The upcoming May 22 ballot measure asking Blaine County voters whether the county should sell Blaine Manor and transfer the funds to a nonprofit foundation won't on its own assure a county nursing home is built west of Hailey in Croy Canyon.
As things currently stand, Blaine County zoning in the lower portion of the canyon where the Croy Canyon Ranch Foundation hopes to build a new nursing home and continuing care retirement community is R-5, or Residential Agricultural zoning, which allows one home on every five acres. Permitted uses within Blaine County's R-5 zoning allow for agricultural uses and single-family residences, county planner Tom Bergin explained Thursday.
Under the zoning's list of conditional uses, public facilities are included, Bergin said. Croy Canyon Ranch would qualify for this type of conditional use.
For the project to be granted a permit for that conditional use, it would have to go through a public hearing process before the Blaine County Planning and Zoning Commission, Bergin added. The application wouldn't have to go before the Blaine County Commission for review, but rather, the P&Z would have the final say on whether the Croy Canyon project would be granted the conditional use.
To date, no application from the Croy Canyon Ranch Foundation has been submitted to the county, Bergin said.
Because Blaine County doesn't have any design review requirements in place, issues related to the design and layout of the project, as well as density questions, would be addressed by the P&Z during the conditional use process, Bergin said.
"We probably would review some of that," he said.
The project's density probably wouldn't be an issue as long as traffic and roadway impacts were properly mitigated, he said.
Another issue still needed to be ironed out before construction could begin on the estimated $20 million continuing care facility is how sewer services would be provided.
Representatives with the foundation have been working with the city of Hailey to explore ways the city might provide sewer services across the Croy Canyon Bridge and up to the project, Hailey City Clerk Heather Dawson said Thursday.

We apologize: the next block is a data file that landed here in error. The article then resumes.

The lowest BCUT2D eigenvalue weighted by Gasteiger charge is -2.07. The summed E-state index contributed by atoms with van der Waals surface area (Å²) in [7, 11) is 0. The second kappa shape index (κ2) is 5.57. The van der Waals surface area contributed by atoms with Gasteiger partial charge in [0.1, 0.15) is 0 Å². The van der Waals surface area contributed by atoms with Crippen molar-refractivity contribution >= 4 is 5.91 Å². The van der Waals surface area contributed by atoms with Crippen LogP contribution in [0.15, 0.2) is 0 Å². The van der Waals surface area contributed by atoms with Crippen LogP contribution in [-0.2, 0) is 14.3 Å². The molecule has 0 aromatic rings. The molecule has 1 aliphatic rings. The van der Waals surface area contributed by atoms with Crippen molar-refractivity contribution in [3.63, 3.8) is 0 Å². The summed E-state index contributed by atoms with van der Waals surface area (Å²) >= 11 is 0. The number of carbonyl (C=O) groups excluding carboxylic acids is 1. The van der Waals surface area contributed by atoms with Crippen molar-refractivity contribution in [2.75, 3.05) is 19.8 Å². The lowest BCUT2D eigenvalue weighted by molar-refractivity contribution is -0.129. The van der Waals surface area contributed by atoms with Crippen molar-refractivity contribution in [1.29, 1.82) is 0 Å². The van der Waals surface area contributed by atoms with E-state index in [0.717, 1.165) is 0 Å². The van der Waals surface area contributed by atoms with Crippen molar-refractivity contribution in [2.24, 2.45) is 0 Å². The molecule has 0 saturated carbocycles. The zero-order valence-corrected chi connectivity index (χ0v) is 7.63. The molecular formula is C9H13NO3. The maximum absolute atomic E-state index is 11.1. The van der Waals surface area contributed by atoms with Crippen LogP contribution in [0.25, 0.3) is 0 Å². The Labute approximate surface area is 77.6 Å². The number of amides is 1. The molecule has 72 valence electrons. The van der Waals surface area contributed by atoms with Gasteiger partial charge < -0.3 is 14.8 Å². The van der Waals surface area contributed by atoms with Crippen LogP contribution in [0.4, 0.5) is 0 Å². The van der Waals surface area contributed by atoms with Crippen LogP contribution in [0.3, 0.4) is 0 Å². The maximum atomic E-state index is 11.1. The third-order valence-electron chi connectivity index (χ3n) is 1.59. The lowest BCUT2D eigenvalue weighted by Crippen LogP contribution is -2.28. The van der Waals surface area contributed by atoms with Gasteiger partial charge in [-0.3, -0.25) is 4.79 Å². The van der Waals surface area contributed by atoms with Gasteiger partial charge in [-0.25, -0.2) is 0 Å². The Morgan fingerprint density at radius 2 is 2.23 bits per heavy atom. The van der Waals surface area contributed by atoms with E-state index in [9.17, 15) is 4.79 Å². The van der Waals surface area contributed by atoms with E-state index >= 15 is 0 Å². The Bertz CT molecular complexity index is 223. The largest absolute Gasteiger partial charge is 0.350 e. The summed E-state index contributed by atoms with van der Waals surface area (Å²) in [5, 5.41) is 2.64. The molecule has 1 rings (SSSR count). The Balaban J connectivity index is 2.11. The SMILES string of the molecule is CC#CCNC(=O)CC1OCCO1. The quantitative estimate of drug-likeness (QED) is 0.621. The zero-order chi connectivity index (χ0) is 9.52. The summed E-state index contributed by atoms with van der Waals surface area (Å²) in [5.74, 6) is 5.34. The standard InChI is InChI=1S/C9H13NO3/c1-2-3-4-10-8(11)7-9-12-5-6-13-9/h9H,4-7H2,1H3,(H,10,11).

To fund the work, Hailey and the foundation have prepared a grant application to submit to the Idaho Department of Commerce and Labor, Dawson said.
The Commerce and Labor block grant is specifically for infrastructure work and has a maximum cap of $500,000, Hailey Public Works Supervisor Ray Hyde said Thursday. Any costs above that would need to come from some other sources.
Extending sewer service to the proposed nursing home would require a gravity line from the project to the Croy Canyon Bridge and a lift station on the west side of the bridge, he explained. After crossing the bridge, the line would then tie into an existing city gravity sewer line, he said.
This wouldn't be the first time a sewer line has crossed a river by way of a bridge, Hyde said. "They have been done before."
The project would require permits from agencies such as the Idaho Department of Environmental Quality and the U.S. Army Corps of Engineers, Hyde said.
For now, no definitive agreement has been struck between the city and the foundation on providing sewer services, Dawson said. Before that can happen, a number of details must be worked out, she said.
Still, the city does intend to work with the foundation, Dawson said.
"We're in full support for the project."
To that end, the Hailey City Council will be considering a resolution at their next meeting on May 14 to endorse the sale of Blaine Manor and the overall Croy Canyon Ranch project, Dawson said.
For now, all design elements for the nursing home and continuing care retirement community are strictly preliminary, Croy Canyon Ranch Foundation Executive Director Mary Jo Helmeke said Wednesday. First, they need to get beyond the May 22 vote before any further designing is completed, Helmeke said.
"We're not even close to that," she said.
Still another component of the project that would need to be completed is a fund-raising feasibility study, Helmeke said. Funds from the sale of Blaine Manor would not cover the cost of the entire project.
In a way, the outcome of the May 22 vote may also be interpreted as an indication of whether county residents believe Blaine County should even be in the skilled nursing home business.
Blaine County Commissioner Sarah Michael recently said the county will have to make a decision at some point in the future about whether funding this service is a prudent use of public funds.
Ultimately, the county could choose to use funds from the sale of Blaine Manor—estimated to be somewhere near $6 million—for an entirely different purpose, Michael said.
"There's nothing in the law that requires us to provide a skilled nursing facility," she said. "Maybe other people want that money to go somewhere else."
All around the country, counties are getting out of the skilled nursing home business, Michael said.
"Bottom line, if it (the vote) doesn't go through, the county will have to deal with that facility," she said.